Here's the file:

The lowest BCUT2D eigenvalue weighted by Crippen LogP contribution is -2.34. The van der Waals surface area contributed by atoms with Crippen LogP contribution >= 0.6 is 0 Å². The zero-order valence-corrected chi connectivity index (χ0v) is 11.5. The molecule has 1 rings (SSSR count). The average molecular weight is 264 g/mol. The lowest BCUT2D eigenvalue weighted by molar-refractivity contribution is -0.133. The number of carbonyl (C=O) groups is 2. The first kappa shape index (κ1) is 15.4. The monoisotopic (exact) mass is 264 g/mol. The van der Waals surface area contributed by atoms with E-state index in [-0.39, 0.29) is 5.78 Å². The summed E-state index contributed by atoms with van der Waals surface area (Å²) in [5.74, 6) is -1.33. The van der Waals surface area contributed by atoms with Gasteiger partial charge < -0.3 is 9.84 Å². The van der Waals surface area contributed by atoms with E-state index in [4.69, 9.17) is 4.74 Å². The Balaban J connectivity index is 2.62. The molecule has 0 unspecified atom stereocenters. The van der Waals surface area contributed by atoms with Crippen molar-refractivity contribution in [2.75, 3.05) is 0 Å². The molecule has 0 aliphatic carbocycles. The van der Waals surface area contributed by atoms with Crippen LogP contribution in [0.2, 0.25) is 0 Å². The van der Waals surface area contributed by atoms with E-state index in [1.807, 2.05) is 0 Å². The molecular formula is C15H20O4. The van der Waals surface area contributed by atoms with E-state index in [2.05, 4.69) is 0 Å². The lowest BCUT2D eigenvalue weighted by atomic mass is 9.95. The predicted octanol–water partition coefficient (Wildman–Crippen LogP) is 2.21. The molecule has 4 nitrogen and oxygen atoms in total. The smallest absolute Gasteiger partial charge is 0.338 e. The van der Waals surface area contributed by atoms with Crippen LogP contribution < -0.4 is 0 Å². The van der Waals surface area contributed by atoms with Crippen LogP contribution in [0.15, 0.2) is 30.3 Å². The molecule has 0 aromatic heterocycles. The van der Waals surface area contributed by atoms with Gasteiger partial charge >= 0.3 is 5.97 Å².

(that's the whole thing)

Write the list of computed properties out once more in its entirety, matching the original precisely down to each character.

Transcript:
The lowest BCUT2D eigenvalue weighted by Crippen LogP contribution is -2.34. The van der Waals surface area contributed by atoms with Crippen LogP contribution >= 0.6 is 0 Å². The zero-order valence-corrected chi connectivity index (χ0v) is 11.5. The molecule has 1 rings (SSSR count). The average molecular weight is 264 g/mol. The lowest BCUT2D eigenvalue weighted by molar-refractivity contribution is -0.133. The number of carbonyl (C=O) groups is 2. The first kappa shape index (κ1) is 15.4. The monoisotopic (exact) mass is 264 g/mol. The van der Waals surface area contributed by atoms with E-state index in [-0.39, 0.29) is 5.78 Å². The summed E-state index contributed by atoms with van der Waals surface area (Å²) in [5.74, 6) is -1.33. The van der Waals surface area contributed by atoms with Gasteiger partial charge < -0.3 is 9.84 Å². The van der Waals surface area contributed by atoms with E-state index in [4.69, 9.17) is 4.74 Å². The Balaban J connectivity index is 2.62. The molecule has 0 unspecified atom stereocenters. The van der Waals surface area contributed by atoms with Crippen molar-refractivity contribution in [2.75, 3.05) is 0 Å². The molecule has 0 aliphatic carbocycles. The van der Waals surface area contributed by atoms with Crippen LogP contribution in [0.2, 0.25) is 0 Å². The van der Waals surface area contributed by atoms with E-state index in [1.807, 2.05) is 0 Å². The molecular formula is C15H20O4. The van der Waals surface area contributed by atoms with E-state index in [2.05, 4.69) is 0 Å². The lowest BCUT2D eigenvalue weighted by atomic mass is 9.95. The predicted octanol–water partition coefficient (Wildman–Crippen LogP) is 2.21. The molecule has 4 nitrogen and oxygen atoms in total. The smallest absolute Gasteiger partial charge is 0.338 e. The van der Waals surface area contributed by atoms with Crippen LogP contribution < -0.4 is 0 Å². The van der Waals surface area contributed by atoms with Crippen LogP contribution in [0.15, 0.2) is 30.3 Å². The molecule has 0 aromatic heterocycles. The van der Waals surface area contributed by atoms with Gasteiger partial charge >= 0.3 is 5.97 Å².